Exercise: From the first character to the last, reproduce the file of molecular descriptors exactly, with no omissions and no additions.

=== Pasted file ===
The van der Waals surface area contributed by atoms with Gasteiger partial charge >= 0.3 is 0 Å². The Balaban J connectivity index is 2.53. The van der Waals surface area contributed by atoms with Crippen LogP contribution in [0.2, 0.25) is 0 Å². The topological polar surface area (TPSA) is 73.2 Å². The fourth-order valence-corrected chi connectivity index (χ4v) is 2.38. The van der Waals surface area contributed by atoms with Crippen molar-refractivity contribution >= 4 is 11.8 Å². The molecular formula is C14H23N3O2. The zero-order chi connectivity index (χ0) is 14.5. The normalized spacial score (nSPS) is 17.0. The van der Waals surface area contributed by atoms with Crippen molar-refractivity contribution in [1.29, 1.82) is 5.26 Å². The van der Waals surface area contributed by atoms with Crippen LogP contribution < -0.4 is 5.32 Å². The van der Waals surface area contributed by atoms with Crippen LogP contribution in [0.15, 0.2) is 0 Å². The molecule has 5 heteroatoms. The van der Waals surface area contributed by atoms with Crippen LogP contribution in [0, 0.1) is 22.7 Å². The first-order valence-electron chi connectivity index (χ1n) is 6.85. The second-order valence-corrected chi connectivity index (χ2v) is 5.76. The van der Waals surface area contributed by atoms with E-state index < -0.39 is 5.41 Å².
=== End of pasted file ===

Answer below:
The van der Waals surface area contributed by atoms with Gasteiger partial charge >= 0.3 is 0 Å². The Balaban J connectivity index is 2.53. The van der Waals surface area contributed by atoms with Crippen LogP contribution in [0.2, 0.25) is 0 Å². The topological polar surface area (TPSA) is 73.2 Å². The fourth-order valence-corrected chi connectivity index (χ4v) is 2.38. The van der Waals surface area contributed by atoms with Crippen molar-refractivity contribution >= 4 is 11.8 Å². The molecular formula is C14H23N3O2. The zero-order chi connectivity index (χ0) is 14.5. The normalized spacial score (nSPS) is 17.0. The van der Waals surface area contributed by atoms with Crippen molar-refractivity contribution in [1.29, 1.82) is 5.26 Å². The van der Waals surface area contributed by atoms with Crippen LogP contribution < -0.4 is 5.32 Å². The van der Waals surface area contributed by atoms with Crippen LogP contribution in [0.15, 0.2) is 0 Å². The molecule has 5 heteroatoms. The van der Waals surface area contributed by atoms with Crippen LogP contribution in [0, 0.1) is 22.7 Å². The first-order valence-electron chi connectivity index (χ1n) is 6.85. The second-order valence-corrected chi connectivity index (χ2v) is 5.76. The van der Waals surface area contributed by atoms with E-state index < -0.39 is 5.41 Å².